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  17.  13
    Deaf Hearing: Implicit Discrimination of Auditory Content in a Patient with Mixed Hearing Loss.Berit Brogaard, Kristian Marlow, Morten Overgaard, Bennett L. Schwartz, Cengiz Zopluoglu, Steffie Tomson, Janina Neufed, Christopher Sinke, Christopher Owen & David Eagleman - 2017 - Philosophical Psychology 30 (1-2):21-43.
    We describe a patient LS, profoundly deaf in both ears from birth, with underdeveloped superior temporal gyri. Without hearing aids, LS displays no ability to detect sounds (...)
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  18. Unexpected a Posteriori Necessary Laws of Nature.Alexander Bird - 2005 - Australasian Journal of Philosophy 83 (4):533 – 548.
    In this paper I argue that it is not a priori that all the laws of nature are contingent. I assume that the fundamental laws are contingent (...)
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  19.  73
    Philosophical Reflections on the Foundations of Mathematics.Jocelyne Couture & Joachim Lambek - 1991 - Erkenntnis 34 (2):187 - 209.
    This article was written jointly by a philosopher and a mathematician. It has two aims: to acquaint mathematicians with some of the philosophical questions at the foundations (...)
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  20.  74
    The Role of Conscious Attention in Perception: Immanuel Kant, Alonzo Church, and Neuroscience.Hermann G. W. Burchard - 2011 - Foundations of Science 16 (1):67-99.
    Impressions, energy radiated by phenomena in the momentary environmental scene, enter sensory neurons, creating in afferent nerves a data stream. Following Kant, by our inner sense the (...)
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  21. The Case for Animal Rights.Peter Singer - unknown
    ration onward. In fact, some of the speakers on. the program were inclined to that view philosophically, but the conference was intended to analyze the issues raised (...)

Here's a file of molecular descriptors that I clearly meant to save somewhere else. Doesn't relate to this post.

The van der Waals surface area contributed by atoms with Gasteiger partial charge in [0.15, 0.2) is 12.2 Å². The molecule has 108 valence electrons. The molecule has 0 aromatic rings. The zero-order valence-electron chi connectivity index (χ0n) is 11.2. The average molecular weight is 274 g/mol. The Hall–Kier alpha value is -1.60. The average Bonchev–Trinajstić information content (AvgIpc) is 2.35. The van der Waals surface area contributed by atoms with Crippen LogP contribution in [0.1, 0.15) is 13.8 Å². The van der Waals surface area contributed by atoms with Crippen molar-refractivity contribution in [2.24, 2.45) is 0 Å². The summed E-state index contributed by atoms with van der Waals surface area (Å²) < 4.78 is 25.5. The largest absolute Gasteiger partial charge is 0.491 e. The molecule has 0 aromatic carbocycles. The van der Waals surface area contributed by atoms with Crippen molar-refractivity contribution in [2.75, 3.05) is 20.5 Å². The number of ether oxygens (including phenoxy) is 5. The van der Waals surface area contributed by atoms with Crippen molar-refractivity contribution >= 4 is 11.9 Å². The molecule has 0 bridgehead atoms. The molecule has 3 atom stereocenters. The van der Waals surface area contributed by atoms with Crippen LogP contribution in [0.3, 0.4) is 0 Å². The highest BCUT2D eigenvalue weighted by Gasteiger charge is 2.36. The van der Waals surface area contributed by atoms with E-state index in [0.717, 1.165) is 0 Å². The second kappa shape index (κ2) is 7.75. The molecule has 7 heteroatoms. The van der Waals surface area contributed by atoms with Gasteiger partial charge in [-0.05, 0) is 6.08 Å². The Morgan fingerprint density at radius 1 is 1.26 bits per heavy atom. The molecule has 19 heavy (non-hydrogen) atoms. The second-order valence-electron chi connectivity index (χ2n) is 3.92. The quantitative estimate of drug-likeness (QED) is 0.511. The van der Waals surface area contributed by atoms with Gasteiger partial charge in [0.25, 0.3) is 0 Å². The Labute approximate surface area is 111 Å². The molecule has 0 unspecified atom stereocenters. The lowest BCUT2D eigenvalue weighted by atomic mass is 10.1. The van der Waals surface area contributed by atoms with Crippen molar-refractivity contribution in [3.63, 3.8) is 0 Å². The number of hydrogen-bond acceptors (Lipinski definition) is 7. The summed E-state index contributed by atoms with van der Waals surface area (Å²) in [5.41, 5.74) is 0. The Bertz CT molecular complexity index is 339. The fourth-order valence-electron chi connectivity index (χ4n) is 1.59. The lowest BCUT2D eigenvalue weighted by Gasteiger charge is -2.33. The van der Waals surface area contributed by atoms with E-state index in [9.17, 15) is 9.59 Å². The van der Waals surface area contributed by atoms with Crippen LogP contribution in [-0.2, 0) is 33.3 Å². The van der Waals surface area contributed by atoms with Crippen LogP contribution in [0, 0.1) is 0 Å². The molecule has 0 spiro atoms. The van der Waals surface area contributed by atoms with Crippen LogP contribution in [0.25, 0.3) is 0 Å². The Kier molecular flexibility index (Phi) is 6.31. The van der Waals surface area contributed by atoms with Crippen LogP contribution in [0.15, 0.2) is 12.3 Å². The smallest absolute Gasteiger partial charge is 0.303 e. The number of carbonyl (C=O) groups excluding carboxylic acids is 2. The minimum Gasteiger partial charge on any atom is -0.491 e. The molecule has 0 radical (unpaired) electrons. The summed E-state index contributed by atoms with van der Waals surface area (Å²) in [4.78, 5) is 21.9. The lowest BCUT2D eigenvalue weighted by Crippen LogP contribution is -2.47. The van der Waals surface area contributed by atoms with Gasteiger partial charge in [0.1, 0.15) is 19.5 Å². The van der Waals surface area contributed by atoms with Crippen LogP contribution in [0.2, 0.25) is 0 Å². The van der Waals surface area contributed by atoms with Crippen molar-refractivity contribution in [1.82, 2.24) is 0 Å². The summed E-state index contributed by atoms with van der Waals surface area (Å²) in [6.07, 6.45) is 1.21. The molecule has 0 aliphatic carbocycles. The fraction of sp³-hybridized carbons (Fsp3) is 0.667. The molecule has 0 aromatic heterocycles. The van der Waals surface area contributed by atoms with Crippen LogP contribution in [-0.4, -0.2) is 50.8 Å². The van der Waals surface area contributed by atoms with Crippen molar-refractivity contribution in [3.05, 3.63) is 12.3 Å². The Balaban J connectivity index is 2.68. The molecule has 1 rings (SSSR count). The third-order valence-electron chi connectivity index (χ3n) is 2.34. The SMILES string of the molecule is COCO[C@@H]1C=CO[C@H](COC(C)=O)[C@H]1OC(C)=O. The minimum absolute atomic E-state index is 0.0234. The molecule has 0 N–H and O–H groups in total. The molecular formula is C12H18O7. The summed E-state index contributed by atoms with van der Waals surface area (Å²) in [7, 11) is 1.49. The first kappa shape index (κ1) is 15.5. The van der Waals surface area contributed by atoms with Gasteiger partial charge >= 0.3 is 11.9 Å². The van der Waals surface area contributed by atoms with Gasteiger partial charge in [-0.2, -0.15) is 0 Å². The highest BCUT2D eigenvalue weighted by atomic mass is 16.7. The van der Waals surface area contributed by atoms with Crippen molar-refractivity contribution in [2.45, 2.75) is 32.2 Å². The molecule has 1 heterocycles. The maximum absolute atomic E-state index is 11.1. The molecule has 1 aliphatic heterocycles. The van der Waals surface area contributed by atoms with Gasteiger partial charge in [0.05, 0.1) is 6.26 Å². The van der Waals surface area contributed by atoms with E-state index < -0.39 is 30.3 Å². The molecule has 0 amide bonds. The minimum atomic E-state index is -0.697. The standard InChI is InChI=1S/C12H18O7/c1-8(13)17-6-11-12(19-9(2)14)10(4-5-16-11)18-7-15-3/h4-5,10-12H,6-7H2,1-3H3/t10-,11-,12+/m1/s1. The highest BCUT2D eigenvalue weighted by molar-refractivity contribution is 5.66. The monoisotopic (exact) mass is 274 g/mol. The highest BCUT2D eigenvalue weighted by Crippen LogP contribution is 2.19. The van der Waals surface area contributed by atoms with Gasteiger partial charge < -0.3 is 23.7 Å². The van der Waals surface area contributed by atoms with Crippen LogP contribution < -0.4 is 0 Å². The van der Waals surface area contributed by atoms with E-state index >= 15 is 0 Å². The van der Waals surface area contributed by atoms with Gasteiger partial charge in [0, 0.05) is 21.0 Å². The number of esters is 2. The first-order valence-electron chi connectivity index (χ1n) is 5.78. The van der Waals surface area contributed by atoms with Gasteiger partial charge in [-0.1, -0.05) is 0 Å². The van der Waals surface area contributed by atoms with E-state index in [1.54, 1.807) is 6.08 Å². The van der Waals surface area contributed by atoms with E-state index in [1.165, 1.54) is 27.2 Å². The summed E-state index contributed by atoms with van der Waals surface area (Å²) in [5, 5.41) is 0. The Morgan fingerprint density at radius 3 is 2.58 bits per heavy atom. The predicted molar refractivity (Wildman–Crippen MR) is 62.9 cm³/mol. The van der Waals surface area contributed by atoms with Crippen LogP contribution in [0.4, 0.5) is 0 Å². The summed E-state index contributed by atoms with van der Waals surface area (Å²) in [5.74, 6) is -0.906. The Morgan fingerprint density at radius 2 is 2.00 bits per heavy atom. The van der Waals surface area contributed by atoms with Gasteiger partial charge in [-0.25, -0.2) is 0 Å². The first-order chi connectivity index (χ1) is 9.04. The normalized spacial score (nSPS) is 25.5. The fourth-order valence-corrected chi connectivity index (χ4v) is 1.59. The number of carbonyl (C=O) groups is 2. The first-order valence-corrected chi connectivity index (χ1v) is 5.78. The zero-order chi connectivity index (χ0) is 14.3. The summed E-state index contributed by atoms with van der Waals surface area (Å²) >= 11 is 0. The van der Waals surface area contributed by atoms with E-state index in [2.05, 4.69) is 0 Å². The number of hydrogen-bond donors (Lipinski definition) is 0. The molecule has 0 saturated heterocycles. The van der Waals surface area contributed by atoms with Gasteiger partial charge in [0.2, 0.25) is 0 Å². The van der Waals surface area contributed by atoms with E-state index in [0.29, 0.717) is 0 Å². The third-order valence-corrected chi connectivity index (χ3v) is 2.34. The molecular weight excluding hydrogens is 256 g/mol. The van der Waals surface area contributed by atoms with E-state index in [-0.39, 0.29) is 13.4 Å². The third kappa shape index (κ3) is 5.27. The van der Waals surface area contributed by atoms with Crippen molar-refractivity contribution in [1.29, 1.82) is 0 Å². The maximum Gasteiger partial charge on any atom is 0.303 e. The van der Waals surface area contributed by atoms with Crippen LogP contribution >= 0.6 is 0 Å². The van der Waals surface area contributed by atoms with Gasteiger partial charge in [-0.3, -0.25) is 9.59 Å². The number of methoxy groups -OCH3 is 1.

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  22.  30
    Les stades de la philosophie naturelle d'averroés.Josep Puig Montada - 1997 - Arabic Sciences and Philosophy 7 (1):115.
    Les veloppement de la philosophie d'Averrotre mieux dvisions qu'Averrome de ses ouvrages que par l'ordre traditionnel de ses commentaires ; ces res par Averrotapes initiales sont (...) infiuenctations d'Alexandre d'Aphrodise et par Thtapes finales de son loigne de ces auteurs et se rapproche de la pense par la lecture par Averrobut du Livre VIII de la Physique: ls est d'accord avec Aristote dans la premitape de son parcours et s're, puisqu'il croit par la suite que le dessein d'Aristote dans cette partie du livre ternitleste. En ce qui concerne la lecture diffcution qu'Averroes et d'autres philosophes subirent en 1197. II n'affirme plus que la philosophie est la voie pour parvenir à la perfection humaine mais veut settlement exposer clairement la philosophie d'Aristote. (shrink)
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  23.  4
    Segregation and Life Satisfaction.Rodrigo Montero, Miguel Vargas & Diego Vásquez - 2021 - Frontiers in Psychology 11.
    Our aim is to cast light on socioeconomic residential segregation effects on life satisfaction. In order to test our hypothesis, we use survey data from Chile for (...)
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  24.  23
    Embeddings Between the Elementary Ontology with an Atom and the Monadic Second-Order Predicate Logic.Mitio Takano - 1987 - Studia Logica 46 (3):247 - 253.
    Let EOA be the elementary ontology augmented by an additional axiom S (S S), and let LS be the monadic second-order predicate logic. We show that (...)the mapping which was introduced by V. A. Smirnov is an embedding of EOA into LS. We also give an embedding of LS into EOA. (shrink)